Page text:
The three biggest challenges facing power sector in India, in random order, would be to expand generation capacity rapidly, to lower transmission and distribution losses, and to address the issue of free power to farmers.
Though much still remains to be done, there has been considerable progress with capacity addition, especially with the entry of private generators. Loss reduction, while the top priority for transmission and distribution utilities, is mainly an issue of enforcement of commercial loss reduction measures. However, breaking the gridlock on free power for farmers, with its deep political symbolism, is probably the Achilles Heel.
But first, a little background. Agriculture and non-agriculture electrical connections are serviced from a common feeder emanating from the sub-station. Many states have policies that mandate the supply of three-phase power to farmers for a specified number of hours each day. Accordingly, the feeder supply is restricted to single-phase for the remaining period. The three-phase supply timings are staggered to manage the local demand conditions. Agriculture services are unmetered.
This effectively discriminates against rural consumers by denying them three-phase supply for the major part of the day. Further, any individual proposing to set up an industrial unit in rural areas will have to draw a separate three-phase line from the nearest sub-station. This often costs more than the investment in the plant and equipment itself. In urban areas, they could merely draw supply from the nearby service line.
In response to this problem, some states, led by Gujarat, have adopted the strategy of separating the agriculture feeder from household and all other non-agriculture services. The objective is to provide three-phase supply for only the specified timings in the agriculture feeders, while non-agriculture feeder gets three-phase supply round the clock. Accordingly, massive investments are planned over the next few years to lay exclusive feeders for agriculture consumers.
However, this strategy may be yet another example of the classic regulatory, top-down approach to resolving complex public policy challenges. Leave alone the huge up-front investment expenditures required, the long-term costs of such investments are enormous. In view of the scattered nature of agriculture connections, any feeder segregation will effectively double the rural distribution network. The resultant maintenance costs and safety problems will only add to the woes of the overburdened and inefficient distribution utilities.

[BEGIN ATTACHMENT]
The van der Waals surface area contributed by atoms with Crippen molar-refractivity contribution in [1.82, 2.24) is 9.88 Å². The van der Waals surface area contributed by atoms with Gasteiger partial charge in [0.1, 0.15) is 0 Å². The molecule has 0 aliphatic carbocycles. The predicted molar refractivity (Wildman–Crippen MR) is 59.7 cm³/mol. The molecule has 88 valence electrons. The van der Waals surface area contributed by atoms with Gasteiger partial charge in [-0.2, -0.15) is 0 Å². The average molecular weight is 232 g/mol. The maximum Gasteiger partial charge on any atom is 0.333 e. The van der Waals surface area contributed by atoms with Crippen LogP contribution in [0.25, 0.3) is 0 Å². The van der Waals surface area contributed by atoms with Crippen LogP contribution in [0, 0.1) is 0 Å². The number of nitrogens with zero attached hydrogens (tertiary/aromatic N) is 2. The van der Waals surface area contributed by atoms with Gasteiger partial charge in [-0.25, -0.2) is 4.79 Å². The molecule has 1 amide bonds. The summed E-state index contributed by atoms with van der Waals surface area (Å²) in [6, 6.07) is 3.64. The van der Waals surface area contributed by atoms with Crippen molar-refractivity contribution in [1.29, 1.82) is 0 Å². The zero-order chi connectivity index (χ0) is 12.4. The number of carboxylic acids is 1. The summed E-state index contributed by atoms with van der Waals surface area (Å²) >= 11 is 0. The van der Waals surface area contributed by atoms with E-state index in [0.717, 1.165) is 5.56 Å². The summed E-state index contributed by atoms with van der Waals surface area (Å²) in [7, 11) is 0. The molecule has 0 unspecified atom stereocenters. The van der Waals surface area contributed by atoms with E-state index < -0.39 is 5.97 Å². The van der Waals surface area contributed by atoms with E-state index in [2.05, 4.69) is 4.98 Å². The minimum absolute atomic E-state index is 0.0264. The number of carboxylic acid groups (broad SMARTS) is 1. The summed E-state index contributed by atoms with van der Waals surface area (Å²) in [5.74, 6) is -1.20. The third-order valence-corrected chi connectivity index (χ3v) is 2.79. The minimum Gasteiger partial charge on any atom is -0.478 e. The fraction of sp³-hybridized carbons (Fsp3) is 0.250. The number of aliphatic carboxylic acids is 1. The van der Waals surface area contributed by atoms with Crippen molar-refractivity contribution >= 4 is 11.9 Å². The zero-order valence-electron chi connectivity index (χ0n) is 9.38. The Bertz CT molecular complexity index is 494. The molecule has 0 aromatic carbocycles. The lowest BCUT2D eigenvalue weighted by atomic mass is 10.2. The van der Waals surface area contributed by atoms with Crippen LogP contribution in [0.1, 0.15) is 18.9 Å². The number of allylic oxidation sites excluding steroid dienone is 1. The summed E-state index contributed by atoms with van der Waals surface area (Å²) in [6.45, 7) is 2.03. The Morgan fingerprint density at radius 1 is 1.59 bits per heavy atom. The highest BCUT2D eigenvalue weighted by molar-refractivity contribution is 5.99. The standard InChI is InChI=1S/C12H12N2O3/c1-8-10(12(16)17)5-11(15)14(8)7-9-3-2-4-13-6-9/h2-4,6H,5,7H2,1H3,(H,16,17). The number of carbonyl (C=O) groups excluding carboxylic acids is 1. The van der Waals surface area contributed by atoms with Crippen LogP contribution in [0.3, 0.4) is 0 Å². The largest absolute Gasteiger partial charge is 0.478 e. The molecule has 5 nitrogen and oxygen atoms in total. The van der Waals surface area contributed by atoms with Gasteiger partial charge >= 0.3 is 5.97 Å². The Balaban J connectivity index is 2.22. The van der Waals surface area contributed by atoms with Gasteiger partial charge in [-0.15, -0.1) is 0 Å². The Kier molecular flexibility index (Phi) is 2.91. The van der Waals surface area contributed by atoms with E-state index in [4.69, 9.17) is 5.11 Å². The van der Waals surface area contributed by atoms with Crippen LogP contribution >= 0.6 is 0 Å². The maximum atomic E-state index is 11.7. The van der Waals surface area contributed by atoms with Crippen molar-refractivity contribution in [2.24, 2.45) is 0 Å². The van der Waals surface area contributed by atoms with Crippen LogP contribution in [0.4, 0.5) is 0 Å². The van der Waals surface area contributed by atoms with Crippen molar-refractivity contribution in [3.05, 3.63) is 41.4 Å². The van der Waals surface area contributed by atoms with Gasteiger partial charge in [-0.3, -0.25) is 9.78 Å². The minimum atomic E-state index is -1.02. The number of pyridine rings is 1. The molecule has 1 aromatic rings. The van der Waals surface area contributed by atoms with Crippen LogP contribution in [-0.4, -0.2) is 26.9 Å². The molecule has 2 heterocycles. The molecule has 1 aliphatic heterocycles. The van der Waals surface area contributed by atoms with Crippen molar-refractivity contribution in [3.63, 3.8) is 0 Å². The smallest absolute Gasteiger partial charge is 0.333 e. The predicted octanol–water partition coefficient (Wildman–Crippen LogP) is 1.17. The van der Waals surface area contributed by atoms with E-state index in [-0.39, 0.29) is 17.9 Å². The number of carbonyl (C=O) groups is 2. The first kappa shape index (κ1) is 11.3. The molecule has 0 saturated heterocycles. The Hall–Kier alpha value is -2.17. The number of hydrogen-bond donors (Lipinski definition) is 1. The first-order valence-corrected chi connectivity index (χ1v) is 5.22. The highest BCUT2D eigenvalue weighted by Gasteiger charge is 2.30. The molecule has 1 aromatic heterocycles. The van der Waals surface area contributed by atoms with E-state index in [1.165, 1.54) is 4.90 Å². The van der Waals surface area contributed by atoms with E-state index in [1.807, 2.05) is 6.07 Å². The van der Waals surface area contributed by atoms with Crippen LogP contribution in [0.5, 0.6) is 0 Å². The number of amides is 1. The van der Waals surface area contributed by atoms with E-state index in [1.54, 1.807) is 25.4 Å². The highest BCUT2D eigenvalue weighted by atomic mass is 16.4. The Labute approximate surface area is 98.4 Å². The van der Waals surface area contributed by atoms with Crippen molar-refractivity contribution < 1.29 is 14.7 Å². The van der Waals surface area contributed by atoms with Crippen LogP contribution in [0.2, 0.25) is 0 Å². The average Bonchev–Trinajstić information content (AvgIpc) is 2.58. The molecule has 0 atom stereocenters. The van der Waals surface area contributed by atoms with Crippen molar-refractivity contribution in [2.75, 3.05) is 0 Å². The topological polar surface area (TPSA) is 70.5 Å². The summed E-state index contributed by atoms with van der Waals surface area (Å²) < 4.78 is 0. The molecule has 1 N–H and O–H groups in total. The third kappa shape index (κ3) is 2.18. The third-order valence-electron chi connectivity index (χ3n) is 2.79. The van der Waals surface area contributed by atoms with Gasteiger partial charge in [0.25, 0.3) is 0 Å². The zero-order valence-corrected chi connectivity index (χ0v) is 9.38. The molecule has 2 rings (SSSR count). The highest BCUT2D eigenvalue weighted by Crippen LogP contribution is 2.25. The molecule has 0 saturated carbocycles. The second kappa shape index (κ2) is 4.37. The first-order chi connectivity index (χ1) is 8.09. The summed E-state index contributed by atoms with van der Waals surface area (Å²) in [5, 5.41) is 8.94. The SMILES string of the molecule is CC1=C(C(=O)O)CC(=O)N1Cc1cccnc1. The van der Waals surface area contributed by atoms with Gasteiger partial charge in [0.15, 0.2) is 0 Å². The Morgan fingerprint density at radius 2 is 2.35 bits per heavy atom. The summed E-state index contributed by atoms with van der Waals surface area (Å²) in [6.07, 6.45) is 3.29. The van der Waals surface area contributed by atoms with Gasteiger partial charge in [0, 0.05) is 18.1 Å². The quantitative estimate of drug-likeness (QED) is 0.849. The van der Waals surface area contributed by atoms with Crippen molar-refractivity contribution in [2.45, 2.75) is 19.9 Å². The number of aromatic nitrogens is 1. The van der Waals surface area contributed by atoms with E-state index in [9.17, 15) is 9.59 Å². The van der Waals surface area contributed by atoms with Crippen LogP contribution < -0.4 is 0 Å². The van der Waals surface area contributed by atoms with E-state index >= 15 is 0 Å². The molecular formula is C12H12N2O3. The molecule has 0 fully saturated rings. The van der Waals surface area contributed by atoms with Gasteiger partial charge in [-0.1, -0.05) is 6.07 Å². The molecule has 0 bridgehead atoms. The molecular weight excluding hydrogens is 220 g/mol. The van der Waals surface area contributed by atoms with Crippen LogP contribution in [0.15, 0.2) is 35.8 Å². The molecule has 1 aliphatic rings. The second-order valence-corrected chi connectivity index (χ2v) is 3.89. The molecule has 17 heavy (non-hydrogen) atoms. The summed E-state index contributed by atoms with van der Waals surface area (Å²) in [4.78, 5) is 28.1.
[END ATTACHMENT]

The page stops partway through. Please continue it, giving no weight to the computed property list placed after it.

As more distribution lines criss-cross the land, power theft will become more pervasive. Since agriculture and non-agriculture lines will pass in close proximity to each other, illegal tapping from the rural feeders is inevitable. In fact, this is one of the biggest problems facing Gujarat’s experiment with feeder segregation, as borne out by the spurt in commercial losses in rural feeders.
Without any revenues from the agriculture feeder, the distribution utility will have limited incentive to maintain it. Their technical losses will invariably rise. Finally, there is also the threat of cheap and secure disruptive technologies and devices emerging that can restrict power to agriculture motors for a defined period each day. This would leave the huge alternative feeder investments redundant.
One of the more plausible and sustainable solution to the issue of free power for farmers is to meter agriculture connections. Subsidy, at the current or any other level, can be delivered by fixing a number of units of free supply every month. All connections will be metered and agriculture tariff fixed. Farmers will be billed based on actual consumption. The subsidy can be transferred to the farmer’s Aadhaar-linked bank account once the bill is paid.
Alternatively it can be deducted when the next month’s bill is generated or net-off against the farmer’s household bill. The subsidy structure can be made more attractive by providing a generous allocation of free-power units. The farmer can even be incentivized to optimize his consumption by reimbursing him in cash, in some multiple of, the unutilized share of his free-power allocation.
The benefits are manifold. It will be the first step in introducing incentives, and resultant efficiency improvements, into electricity usage for agriculture. The farmer can use his pump at his choice, instead of languishing over the odd hours. Farmers can avail of continuous three-phase supply and consume beyond the subsidy units by paying for it.
This strategy is not without precedent. The resistance to metering water connections in many developing countries were overcome by offering the incentive of free or minimally priced supply for an initial quantity required to meet the basic requirements.
Sceptics will question the possibility of flexible supply timings since the heavy agriculture demand will over-burden the distribution system and result in grid failures. However, the same investments now proposed for feeder segregation would, if turned over to distribution infrastructure— new sub-stations, power transformer capacity expansion, extension of lines etc—enable the system to manage heavy loads. The inevitable power deficits will have to be addressed through regular load reliefs.
Its implementation raises formidable challenges. To start with, pilot projects can be initiated in a few carefully selected feeders. Farmers can be demonstrated the flexibility and other benefits of this subsidy regime. Carefully structured communication campaigns should be planned to buy political support among both farmers and their representatives.
Gulzar Natarajan is a civil servant. These are his personal views.
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